My boyfriend and I have both reached that point together in our relationship and we came out the other end unscathed. Though at the time it seemed almost impossible, we’ve made it through very rough patches together and learned a few things about each other and ourselves along the way. I hope the points I make and the advice my boyfriend and I gave each other can translate and help you get through your own hard times, because when it’s worth it it’s worth it. 

    #1 Communicate

    This seems like a fairly obvious relationship factor, but you’d be surprised how hard it is to actually follow through with. When couples start fighting, the communication is one of the first things out the window. You either say the wrong things in the heat of the moment or become so mad that you don’t say anything at all; neither of these tactics are healthy, nor do they feel good when you’re on the receiving end.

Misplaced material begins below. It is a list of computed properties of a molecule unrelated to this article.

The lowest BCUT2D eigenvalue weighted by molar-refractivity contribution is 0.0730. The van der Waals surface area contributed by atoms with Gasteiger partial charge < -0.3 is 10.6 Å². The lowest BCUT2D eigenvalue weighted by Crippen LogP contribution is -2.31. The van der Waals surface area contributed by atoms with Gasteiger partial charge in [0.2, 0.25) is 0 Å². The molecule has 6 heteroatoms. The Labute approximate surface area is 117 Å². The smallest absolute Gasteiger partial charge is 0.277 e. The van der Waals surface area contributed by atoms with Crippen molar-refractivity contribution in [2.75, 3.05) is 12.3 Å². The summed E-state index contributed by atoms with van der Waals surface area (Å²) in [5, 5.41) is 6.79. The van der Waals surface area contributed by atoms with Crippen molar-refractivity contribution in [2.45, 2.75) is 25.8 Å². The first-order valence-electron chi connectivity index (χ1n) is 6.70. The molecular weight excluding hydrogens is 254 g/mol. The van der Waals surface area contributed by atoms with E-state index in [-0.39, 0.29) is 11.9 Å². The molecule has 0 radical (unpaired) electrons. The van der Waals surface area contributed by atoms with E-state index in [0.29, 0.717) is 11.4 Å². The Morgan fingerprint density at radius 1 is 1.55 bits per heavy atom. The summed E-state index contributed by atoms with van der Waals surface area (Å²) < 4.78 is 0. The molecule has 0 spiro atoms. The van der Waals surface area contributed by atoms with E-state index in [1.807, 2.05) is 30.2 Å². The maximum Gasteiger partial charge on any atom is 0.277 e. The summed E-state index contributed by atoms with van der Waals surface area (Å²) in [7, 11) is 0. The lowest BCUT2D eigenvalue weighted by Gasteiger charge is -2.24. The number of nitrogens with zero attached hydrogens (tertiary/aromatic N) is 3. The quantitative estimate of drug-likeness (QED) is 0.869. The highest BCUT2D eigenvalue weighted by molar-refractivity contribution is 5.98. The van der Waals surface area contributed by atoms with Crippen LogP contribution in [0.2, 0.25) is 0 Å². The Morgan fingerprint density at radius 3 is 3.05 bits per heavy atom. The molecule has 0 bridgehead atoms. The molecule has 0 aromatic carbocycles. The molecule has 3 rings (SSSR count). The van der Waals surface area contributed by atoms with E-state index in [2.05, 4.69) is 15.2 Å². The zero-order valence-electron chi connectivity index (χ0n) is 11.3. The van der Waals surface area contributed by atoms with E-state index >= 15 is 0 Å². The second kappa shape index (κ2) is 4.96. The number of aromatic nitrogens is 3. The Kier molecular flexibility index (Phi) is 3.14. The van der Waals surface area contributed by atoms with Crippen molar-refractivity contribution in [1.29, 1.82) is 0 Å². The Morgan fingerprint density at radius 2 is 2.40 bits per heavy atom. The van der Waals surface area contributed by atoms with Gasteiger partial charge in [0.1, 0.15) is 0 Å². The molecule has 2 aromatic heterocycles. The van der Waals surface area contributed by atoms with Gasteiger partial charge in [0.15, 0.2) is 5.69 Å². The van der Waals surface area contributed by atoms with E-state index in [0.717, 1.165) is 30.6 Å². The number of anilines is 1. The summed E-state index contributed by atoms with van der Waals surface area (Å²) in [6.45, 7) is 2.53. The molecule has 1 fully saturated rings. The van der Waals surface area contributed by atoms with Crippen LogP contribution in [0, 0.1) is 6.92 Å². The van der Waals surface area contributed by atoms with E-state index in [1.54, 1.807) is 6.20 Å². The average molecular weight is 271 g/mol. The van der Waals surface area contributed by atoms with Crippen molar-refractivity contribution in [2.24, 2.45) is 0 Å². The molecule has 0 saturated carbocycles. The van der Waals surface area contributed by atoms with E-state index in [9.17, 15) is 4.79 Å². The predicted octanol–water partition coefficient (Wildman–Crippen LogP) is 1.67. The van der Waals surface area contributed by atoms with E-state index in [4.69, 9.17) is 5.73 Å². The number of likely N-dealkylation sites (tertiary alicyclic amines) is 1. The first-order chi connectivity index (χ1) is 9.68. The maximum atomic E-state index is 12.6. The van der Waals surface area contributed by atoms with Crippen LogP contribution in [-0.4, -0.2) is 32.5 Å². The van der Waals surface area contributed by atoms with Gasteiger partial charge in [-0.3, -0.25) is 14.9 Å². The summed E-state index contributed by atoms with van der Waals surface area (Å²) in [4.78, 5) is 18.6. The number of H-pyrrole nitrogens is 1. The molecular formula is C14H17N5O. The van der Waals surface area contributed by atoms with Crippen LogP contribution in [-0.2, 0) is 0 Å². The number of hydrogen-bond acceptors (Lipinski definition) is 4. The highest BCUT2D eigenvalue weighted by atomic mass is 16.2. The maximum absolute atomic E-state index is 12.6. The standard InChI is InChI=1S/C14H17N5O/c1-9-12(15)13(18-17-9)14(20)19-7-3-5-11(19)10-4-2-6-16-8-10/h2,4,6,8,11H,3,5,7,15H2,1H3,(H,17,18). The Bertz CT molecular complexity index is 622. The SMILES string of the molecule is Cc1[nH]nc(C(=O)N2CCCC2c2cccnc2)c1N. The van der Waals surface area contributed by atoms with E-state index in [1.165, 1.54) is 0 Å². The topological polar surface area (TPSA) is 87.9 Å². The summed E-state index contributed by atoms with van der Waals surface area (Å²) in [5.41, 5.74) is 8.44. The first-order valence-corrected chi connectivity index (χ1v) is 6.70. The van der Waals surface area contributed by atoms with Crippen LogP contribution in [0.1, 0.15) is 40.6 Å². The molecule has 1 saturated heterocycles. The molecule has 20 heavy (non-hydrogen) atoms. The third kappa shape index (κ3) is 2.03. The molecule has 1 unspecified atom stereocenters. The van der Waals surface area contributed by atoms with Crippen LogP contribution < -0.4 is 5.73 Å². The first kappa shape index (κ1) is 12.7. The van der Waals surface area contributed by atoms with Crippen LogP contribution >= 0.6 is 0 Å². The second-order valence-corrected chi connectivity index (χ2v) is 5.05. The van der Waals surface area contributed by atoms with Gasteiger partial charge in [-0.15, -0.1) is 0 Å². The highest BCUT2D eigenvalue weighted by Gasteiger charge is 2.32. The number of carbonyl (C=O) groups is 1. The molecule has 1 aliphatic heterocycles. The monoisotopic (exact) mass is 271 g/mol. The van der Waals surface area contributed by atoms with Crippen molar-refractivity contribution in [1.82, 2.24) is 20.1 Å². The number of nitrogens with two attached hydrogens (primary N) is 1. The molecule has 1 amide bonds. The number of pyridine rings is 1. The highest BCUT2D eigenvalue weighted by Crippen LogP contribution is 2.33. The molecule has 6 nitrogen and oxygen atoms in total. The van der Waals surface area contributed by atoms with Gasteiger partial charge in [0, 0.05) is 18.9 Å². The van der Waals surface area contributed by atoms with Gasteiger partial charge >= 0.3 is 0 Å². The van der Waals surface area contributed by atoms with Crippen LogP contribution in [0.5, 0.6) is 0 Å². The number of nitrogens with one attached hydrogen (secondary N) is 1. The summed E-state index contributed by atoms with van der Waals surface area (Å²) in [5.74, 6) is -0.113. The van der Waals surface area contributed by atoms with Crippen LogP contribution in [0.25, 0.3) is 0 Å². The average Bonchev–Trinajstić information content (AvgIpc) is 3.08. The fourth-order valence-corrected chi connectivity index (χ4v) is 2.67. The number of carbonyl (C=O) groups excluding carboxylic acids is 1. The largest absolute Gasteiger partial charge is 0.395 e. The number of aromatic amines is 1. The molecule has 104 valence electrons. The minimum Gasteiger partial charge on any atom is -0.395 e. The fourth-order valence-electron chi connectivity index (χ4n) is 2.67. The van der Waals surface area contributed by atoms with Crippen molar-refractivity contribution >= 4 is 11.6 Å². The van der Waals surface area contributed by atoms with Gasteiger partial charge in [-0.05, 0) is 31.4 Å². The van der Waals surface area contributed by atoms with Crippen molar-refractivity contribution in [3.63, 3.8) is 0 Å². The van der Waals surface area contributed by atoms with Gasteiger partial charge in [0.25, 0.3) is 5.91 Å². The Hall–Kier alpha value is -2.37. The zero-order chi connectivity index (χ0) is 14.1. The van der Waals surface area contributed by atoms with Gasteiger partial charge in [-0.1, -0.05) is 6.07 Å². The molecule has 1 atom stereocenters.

We’ve all thought about saying hurtful things, especially when you know a person so well. It’s easy to say what we know will hurt when we want to hurt someone. But when you love someone you just don’t mean it. Next time when you feel yourself becoming angry and those stinging words rolling around in your head, take a deep breath and refrain from using them. A relationship doesn’t need to be fought with weapons, you don’t actually want to see that person hurt.